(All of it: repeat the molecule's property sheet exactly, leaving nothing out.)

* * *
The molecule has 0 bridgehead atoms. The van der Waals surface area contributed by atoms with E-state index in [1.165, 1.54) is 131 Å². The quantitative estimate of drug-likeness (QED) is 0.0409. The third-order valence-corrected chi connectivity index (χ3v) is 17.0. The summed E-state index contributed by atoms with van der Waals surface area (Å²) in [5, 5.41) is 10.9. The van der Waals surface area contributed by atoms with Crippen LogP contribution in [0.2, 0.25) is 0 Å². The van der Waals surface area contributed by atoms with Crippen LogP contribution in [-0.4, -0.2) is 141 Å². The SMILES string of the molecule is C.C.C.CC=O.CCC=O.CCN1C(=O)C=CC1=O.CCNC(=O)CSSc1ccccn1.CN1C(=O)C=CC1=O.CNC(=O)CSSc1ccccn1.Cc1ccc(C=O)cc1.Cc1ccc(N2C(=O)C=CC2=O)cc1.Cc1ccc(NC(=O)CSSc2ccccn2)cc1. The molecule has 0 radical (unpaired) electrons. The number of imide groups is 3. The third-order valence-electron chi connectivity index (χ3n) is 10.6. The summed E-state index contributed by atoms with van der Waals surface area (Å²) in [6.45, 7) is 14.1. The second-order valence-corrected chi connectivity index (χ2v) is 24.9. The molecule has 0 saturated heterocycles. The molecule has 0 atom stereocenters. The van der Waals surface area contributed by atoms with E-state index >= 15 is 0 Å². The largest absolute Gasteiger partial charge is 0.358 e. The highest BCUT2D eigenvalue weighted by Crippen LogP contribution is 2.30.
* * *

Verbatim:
The molecule has 0 bridgehead atoms. The van der Waals surface area contributed by atoms with E-state index in [1.165, 1.54) is 131 Å². The quantitative estimate of drug-likeness (QED) is 0.0409. The third-order valence-corrected chi connectivity index (χ3v) is 17.0. The summed E-state index contributed by atoms with van der Waals surface area (Å²) in [5, 5.41) is 10.9. The van der Waals surface area contributed by atoms with Crippen LogP contribution in [0.2, 0.25) is 0 Å². The van der Waals surface area contributed by atoms with Crippen LogP contribution in [-0.4, -0.2) is 141 Å². The SMILES string of the molecule is C.C.C.CC=O.CCC=O.CCN1C(=O)C=CC1=O.CCNC(=O)CSSc1ccccn1.CN1C(=O)C=CC1=O.CNC(=O)CSSc1ccccn1.Cc1ccc(C=O)cc1.Cc1ccc(N2C(=O)C=CC2=O)cc1.Cc1ccc(NC(=O)CSSc2ccccn2)cc1. The molecule has 0 radical (unpaired) electrons. The number of imide groups is 3. The third-order valence-electron chi connectivity index (χ3n) is 10.6. The summed E-state index contributed by atoms with van der Waals surface area (Å²) in [6.45, 7) is 14.1. The second-order valence-corrected chi connectivity index (χ2v) is 24.9. The molecule has 0 saturated heterocycles. The molecule has 0 atom stereocenters. The van der Waals surface area contributed by atoms with E-state index >= 15 is 0 Å². The largest absolute Gasteiger partial charge is 0.358 e. The highest BCUT2D eigenvalue weighted by Crippen LogP contribution is 2.30.